Pilgrims continue to journey to the famous rock-hewn churches, built in reaction to the Muslim conquest of the Holy Land.
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For centuries, Christian pilgrims — and tourists — have travelled to the mountainous region of northern Ethiopia to visit the 11 spectacular medieval churches carved out of rock.
After Muslim conquests blocked Christian pilgrimages to the Holy Land, King Gebre Mesqel Lalibela, who ruled Ethiopia in the late 12th century and early 13th century, set out to construct a “New Jerusalem,” which remains a pilgrimage site and place of devotion to this day.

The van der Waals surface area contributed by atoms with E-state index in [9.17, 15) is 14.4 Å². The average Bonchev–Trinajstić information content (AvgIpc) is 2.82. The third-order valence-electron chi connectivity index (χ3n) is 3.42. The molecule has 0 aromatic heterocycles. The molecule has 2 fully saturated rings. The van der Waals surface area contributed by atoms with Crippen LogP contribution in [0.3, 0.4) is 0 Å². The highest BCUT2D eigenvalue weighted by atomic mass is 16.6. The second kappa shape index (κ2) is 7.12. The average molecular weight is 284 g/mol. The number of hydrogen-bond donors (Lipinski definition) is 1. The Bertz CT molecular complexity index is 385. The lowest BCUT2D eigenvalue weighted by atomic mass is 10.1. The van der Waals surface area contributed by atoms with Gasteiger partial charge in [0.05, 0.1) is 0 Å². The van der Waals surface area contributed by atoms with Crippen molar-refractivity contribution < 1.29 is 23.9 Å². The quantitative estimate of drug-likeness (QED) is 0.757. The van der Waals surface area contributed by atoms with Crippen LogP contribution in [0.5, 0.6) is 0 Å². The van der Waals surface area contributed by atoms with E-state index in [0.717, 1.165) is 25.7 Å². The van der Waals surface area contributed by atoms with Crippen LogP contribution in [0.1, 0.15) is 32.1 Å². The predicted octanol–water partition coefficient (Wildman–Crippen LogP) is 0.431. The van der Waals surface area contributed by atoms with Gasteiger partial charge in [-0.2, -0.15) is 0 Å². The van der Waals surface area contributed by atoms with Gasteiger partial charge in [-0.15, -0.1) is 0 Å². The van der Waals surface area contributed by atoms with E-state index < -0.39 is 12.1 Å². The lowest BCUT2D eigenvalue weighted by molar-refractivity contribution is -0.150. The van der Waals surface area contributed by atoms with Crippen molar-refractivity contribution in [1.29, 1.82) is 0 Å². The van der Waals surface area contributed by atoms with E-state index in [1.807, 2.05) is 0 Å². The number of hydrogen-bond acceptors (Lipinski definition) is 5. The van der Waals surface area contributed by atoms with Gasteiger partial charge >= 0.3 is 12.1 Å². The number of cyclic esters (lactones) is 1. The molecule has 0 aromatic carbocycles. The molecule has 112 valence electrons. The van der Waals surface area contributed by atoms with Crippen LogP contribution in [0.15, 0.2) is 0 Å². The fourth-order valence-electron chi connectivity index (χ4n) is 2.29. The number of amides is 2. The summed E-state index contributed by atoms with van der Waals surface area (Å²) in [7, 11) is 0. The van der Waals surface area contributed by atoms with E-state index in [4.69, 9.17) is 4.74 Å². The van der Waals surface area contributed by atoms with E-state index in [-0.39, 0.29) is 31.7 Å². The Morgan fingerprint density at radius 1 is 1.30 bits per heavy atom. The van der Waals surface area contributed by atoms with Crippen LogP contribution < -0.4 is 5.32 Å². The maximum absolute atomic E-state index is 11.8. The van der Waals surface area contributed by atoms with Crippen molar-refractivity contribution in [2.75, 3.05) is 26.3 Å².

Christianity’s roots in Ethiopia go back to the time of the Apostles, who in the first century A.D. set out to spread the Gospel throughout the world. By the 4th century, it was adopted as the state religion during the reign of the ancient Aksumite emperor Ezana.
The 11 churches, each carved out of a single piece of rock, were described by a Portuguese priest, Francisco Alvares, one of the first Europeans to see the churches as among the world’s great wonders:
“I weary of writing more about these buildings, because it seems to me that I shall not be believed if I write more … I swear by God, in Whose power I am, that all I have written is the truth..”
Named a UNESCO World Heritage Site in 1978, Lalibela’s rock-hewn churches maintain an important role in Ethiopian Christianity. Virtually untouched since they were built, the churches also continue to fulfill their original function, drawing pilgrims on Ethiopian church’s feast days. A community of priests and monks live there and administer to the faithful.
To wander around the churches using this 360-degree photosphere, visit this link.